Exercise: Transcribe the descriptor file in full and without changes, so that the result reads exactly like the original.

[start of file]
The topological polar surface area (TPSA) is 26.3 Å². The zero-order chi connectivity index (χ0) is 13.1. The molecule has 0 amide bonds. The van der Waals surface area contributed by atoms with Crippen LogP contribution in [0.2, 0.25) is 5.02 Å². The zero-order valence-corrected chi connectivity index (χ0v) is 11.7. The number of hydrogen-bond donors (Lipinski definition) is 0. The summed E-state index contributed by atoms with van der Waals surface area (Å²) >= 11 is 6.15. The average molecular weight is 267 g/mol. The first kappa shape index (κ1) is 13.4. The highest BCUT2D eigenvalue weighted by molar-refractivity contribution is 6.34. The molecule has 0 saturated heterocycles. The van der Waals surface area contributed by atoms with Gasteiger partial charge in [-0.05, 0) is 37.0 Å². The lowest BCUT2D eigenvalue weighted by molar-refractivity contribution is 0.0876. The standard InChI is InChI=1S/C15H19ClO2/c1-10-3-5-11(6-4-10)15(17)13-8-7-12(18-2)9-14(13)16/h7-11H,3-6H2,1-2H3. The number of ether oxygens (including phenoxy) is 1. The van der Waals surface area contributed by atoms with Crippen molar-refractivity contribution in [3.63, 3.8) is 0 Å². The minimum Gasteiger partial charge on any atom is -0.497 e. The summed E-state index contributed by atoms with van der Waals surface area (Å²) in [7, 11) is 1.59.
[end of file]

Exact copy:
The topological polar surface area (TPSA) is 26.3 Å². The zero-order chi connectivity index (χ0) is 13.1. The molecule has 0 amide bonds. The van der Waals surface area contributed by atoms with Crippen LogP contribution in [0.2, 0.25) is 5.02 Å². The zero-order valence-corrected chi connectivity index (χ0v) is 11.7. The number of hydrogen-bond donors (Lipinski definition) is 0. The summed E-state index contributed by atoms with van der Waals surface area (Å²) >= 11 is 6.15. The average molecular weight is 267 g/mol. The first kappa shape index (κ1) is 13.4. The highest BCUT2D eigenvalue weighted by molar-refractivity contribution is 6.34. The molecule has 0 saturated heterocycles. The van der Waals surface area contributed by atoms with Gasteiger partial charge in [-0.05, 0) is 37.0 Å². The lowest BCUT2D eigenvalue weighted by molar-refractivity contribution is 0.0876. The standard InChI is InChI=1S/C15H19ClO2/c1-10-3-5-11(6-4-10)15(17)13-8-7-12(18-2)9-14(13)16/h7-11H,3-6H2,1-2H3. The number of ether oxygens (including phenoxy) is 1. The van der Waals surface area contributed by atoms with Crippen molar-refractivity contribution in [3.63, 3.8) is 0 Å². The minimum Gasteiger partial charge on any atom is -0.497 e. The summed E-state index contributed by atoms with van der Waals surface area (Å²) in [7, 11) is 1.59.